Scarlett Harrison thinks the new Hope Park next door is going to disturb her peace a lot less than the people who lived there before.
They were often arguing, and cars would come and go, signs of possible drug activity. Stuff was strewn all over the yard, at 159 Bear Creek Road, and three children lived there, teetering on neglect.
They’re now in foster care, the mom is nowhere reputable to be found, and the property has been transformed, through private hands, into a place where children and their families can enjoy a community room, a pretty pond, a clubhouse, picnic tables and a basketball court, all under the watchful eyes of a sheriff’s substation.
On Sunday afternoon, a day shy of one year after the Lime Rock Road fire, Eastpoint resident Joyce Estes, who is a key part of the ad hoc alliance of churches and faith partners known as the “Friends of Eastpoint,” helped lead a time of songs and praises.
“This is hope made real, hope and encouragement and love, for them to know we’re still with them,” said Estes, following a musical prelude from Pastors Cheryl and Tony Middleton, part of the Forgotten Coast Community Church’s worship team.
She said she was inspired last November to move beyond giving out “a toy and a turkey. That’s what I saw at Thanksgiving and Christmas.”
She worked closely with area pastors, Sheriff AJ Smith, retired Army Major Gen. James Donald and many inspired volunteers to make a long-term change in the neighborhood. After the St. George Island United Methodist Church bought the land, inmates began clearing the land, and helped transform a former modular unit brought there into a community center, complete with projection screen and a refrigerator, that will double as a sheriff’s substation and as a meeting room for everything from AA meetings to family gatherings.
The outdoor pavilion on site was restored, a privacy fence was erected to buffer Harrison's property, Ace Hardware donated picnic tables, a contractor is pouring the foundation for a basketball court this week, and electricity was provided for the site, under the watchful eyes of Ken Burke, a journeyman electrician from Springfield, Illinois who retired down here, and who, together with Commissioner Ricky Jones and several other area men, take part in a monthly Wednesday morning ecumenical prayer breakfast.
“We are to be our brother’s helper,” said Burke, as he points proudly to how the community room, and a small clubhouse in the back that may soon be used by Scouts, is now fully wired and ready to go.
In his invocation, Pastor Kory Gordon of Eastpoint First Baptist, prayed that “hearts and minds and passion impart a new peace on this whole region.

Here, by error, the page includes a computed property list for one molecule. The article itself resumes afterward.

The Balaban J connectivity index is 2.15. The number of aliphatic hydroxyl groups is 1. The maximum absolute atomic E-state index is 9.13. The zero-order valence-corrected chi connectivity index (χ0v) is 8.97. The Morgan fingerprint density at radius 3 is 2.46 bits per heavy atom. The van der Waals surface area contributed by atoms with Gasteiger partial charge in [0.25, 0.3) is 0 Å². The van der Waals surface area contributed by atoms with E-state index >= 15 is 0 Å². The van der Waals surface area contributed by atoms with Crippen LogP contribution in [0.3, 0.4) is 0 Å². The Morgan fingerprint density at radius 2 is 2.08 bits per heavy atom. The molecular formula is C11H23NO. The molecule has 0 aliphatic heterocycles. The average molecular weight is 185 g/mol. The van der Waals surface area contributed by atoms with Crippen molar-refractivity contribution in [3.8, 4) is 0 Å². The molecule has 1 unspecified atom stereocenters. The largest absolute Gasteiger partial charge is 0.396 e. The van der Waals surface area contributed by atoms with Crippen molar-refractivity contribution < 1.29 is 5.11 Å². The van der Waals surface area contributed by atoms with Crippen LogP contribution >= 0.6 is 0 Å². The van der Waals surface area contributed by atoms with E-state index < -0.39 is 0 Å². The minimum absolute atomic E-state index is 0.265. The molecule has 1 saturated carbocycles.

“Remind the people they’re not forgotten in your eyes,” he said. “Give us a measure of drive and passion to make your name known. Give us ‘fresh grace’ to see (those struggling with addiction) as the lost sons and daughters of the Kingdom.”
Jones offered remarks that shared how he had lost his home to fire while a junior in high school, and that experience helped shape his outreach in the immediate aftermath of the blaze. “I didn’t know how they were feeling, but I knew how they felt,” he said.
“Nothing that took us here was good, but God has a way to turn it around,” Jones said. “It’s awesome to have this kind of place.”
Pastor Larry Sterling, of the Eastpoint Church of God, provided the occasion, beginning with Hebrews 13:4-6. “Never will I leave you; never will I forsake you. So we say with confidence, The Lord is my helper; I will not be afraid. What can mere mortals do to me?”
He said hope “is something you have until it’s over with,” just as a team knows that hope will give them a shot at winning.
“The moment the team stops believing they can do it, it’s over,” he said. “This fire has hit us hard but we fought back. The storm took a lot from us but we got right back. If it somehow is something you think is possible, it’s of God.
“We have a vision, we have good leaders, we have people who love this county,” Sterling said. “A lot of wonderful, giving, serious people that care. This is just the beginning, there’s so much more hope to be done.”
Two fire victims came forward to offer testimony, including Kayla Roberts, who spoke of the chaos during those desperate hours, and William Banks, who fought the flames with the Eastpoint Volunteer Fire Department, even as they were consuming his own home.
Pastor Brian Brightly, with the St. George Island United Methodist Church, then led a prayer of thanksgiving, with the area pastors coming forward to lay hands on the participants.
Brightly’s congregation on the island and in Eastpoint has welcomed Jonathan Lovely as youth minister for the summer, and he plans to help with getting programming started at Hope Park.
The afternoon ended with a picnic lunch, prepared by Karl Lucy.